by Emma Rose Kraus
We couldn’t have been more than ten years old. We would huddle into our new winter coats and walk down the sidewalk looking at all the toys and wonderful things trapped behind the glass storefronts. Sometimes we would press our noses up against the windows, leaving marks for the owners to fret over in the morning when they came to unlock the doors. Mostly, we would point and whisper over the things we wanted to find under our respective trees on Christmas morning.
That was twenty years ago and still, not a Christmas goes by when I do not think of you and our time spent wistfully gazing at all the pretty things that we saw all shiny and new and just out of our little mitten-handed reach as we walked down Main Street - just the two of us with no adults or parents to hold us back.
Back then, we were children, and so we were allowed to hold hands and skip down the road together. We were allowed to give sweet kisses on the cheeks and lips to say ‘hello’ and ‘goodbye’.
Back when we were children, we were allowed to cling to one another as we slept in the same bed. Allowed to be alone with each other for hours and hours. Allowed to play as if we were married with no strange looks from the grown-ups.
But, then, childhood ends. And it seemed to us that ours did much too suddenly. And we were no longer allowed to hold so tightly to each other as we skipped down the road. No longer allowed to give sweet kisses of any kind on the other’s cheeks and lips. No longer allowed to sleep in the same bed. No longer allowed to play as if we were married. No longer allowed to even say those three little words: “I love you.”
But, we could still look through the windows at all the wonderful things that Christmas time seemed to bring to our little town. And so, it became so special. It became so important that we meet every year to do this simple act. This small token of our love that we could openly give to one another.
This will be the first year I will walk by the storefronts without you. With no one to brush the back of their mittened hand gently against my own. No one to press their nose to the window, leaving their own mark beside mine. This year is different.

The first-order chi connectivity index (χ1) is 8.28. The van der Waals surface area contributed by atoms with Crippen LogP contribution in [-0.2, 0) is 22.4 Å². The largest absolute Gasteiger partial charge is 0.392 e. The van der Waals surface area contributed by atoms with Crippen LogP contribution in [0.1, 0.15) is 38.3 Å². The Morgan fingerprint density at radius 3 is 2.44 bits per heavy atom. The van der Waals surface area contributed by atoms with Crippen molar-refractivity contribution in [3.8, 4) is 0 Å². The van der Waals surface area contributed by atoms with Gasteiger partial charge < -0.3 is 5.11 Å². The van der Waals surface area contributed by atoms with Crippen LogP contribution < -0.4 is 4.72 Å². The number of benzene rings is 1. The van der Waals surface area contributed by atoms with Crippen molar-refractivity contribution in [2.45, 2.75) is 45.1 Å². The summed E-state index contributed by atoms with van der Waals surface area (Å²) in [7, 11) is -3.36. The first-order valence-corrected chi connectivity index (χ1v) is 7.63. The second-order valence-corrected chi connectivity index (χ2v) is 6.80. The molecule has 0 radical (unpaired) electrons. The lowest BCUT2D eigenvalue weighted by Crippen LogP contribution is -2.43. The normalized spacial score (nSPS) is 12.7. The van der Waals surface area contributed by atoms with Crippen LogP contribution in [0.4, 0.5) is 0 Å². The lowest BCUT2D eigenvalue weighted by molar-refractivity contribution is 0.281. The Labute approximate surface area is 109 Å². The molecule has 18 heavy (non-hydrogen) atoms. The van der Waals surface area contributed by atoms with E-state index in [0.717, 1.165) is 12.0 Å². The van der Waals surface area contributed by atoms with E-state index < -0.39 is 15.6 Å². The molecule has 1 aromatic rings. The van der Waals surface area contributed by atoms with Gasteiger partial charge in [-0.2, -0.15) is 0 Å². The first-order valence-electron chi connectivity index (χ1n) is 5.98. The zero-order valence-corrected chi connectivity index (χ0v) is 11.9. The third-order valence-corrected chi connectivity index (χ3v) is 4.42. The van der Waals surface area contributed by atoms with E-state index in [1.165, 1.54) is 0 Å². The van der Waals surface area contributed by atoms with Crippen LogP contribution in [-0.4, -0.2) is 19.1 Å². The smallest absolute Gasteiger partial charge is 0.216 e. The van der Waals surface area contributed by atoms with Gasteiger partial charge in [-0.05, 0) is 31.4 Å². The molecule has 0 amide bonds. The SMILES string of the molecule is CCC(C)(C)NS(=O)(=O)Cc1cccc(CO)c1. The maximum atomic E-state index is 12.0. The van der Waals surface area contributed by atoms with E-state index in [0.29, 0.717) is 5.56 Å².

This year you are spending Christmas with someone who you are allowed, even encouraged to hold tightly to as you walk down the street together. You are able to kiss them on their cheeks, lips, forehead, everywhere and the two of you are already sleeping in the same bed every night. It’s not that much of a surprise, you are getting married in January. Still, I have never once heard you say to them those three little words: “I love you”.
Nowadays when I catch your eyes with my own, I only find empty sadness where there used to be light and life.
You have become one of the storefronts. Your eyes are tall, glass windows separating me from the prettiest trinkets, the most wonderful gifts. And as I walk down the path we used to take together, hand in hand, I wonder if you understand you can still come back. There is still time. Still hope.
This is why I am here now; standing at the doorstep of the home you now share with them. I am here to remind you of the storefronts and the Christmases past and those yet to come. Would you give me one last Christmas before you commit yourself to them? Come with me one last time and we can leave nose-shaped smudges on the storefront windows.
Copyright 2016 The Gayly – December 21, 2016 @ 7:45 a.m.